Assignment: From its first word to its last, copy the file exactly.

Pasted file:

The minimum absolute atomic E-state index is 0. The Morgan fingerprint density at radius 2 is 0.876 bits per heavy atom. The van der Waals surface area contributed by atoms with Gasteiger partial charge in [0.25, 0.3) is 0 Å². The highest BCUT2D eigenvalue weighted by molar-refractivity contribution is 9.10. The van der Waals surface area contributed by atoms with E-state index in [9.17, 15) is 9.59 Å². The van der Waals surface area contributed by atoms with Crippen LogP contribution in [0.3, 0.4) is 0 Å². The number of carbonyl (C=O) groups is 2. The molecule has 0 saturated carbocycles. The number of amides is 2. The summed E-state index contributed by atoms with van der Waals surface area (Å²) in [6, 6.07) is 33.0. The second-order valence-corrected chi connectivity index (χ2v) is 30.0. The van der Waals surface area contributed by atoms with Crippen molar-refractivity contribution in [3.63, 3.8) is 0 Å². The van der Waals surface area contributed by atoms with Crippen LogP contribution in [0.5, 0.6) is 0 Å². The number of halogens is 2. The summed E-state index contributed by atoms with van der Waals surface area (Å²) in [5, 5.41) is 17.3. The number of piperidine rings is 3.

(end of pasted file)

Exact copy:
The minimum absolute atomic E-state index is 0. The Morgan fingerprint density at radius 2 is 0.876 bits per heavy atom. The van der Waals surface area contributed by atoms with Gasteiger partial charge in [0.25, 0.3) is 0 Å². The highest BCUT2D eigenvalue weighted by molar-refractivity contribution is 9.10. The van der Waals surface area contributed by atoms with E-state index in [9.17, 15) is 9.59 Å². The van der Waals surface area contributed by atoms with Crippen LogP contribution in [0.3, 0.4) is 0 Å². The number of carbonyl (C=O) groups is 2. The molecule has 0 saturated carbocycles. The number of amides is 2. The summed E-state index contributed by atoms with van der Waals surface area (Å²) in [6, 6.07) is 33.0. The second-order valence-corrected chi connectivity index (χ2v) is 30.0. The van der Waals surface area contributed by atoms with Crippen molar-refractivity contribution in [3.63, 3.8) is 0 Å². The van der Waals surface area contributed by atoms with Crippen LogP contribution in [0.5, 0.6) is 0 Å². The number of halogens is 2. The summed E-state index contributed by atoms with van der Waals surface area (Å²) in [5, 5.41) is 17.3. The number of piperidine rings is 3.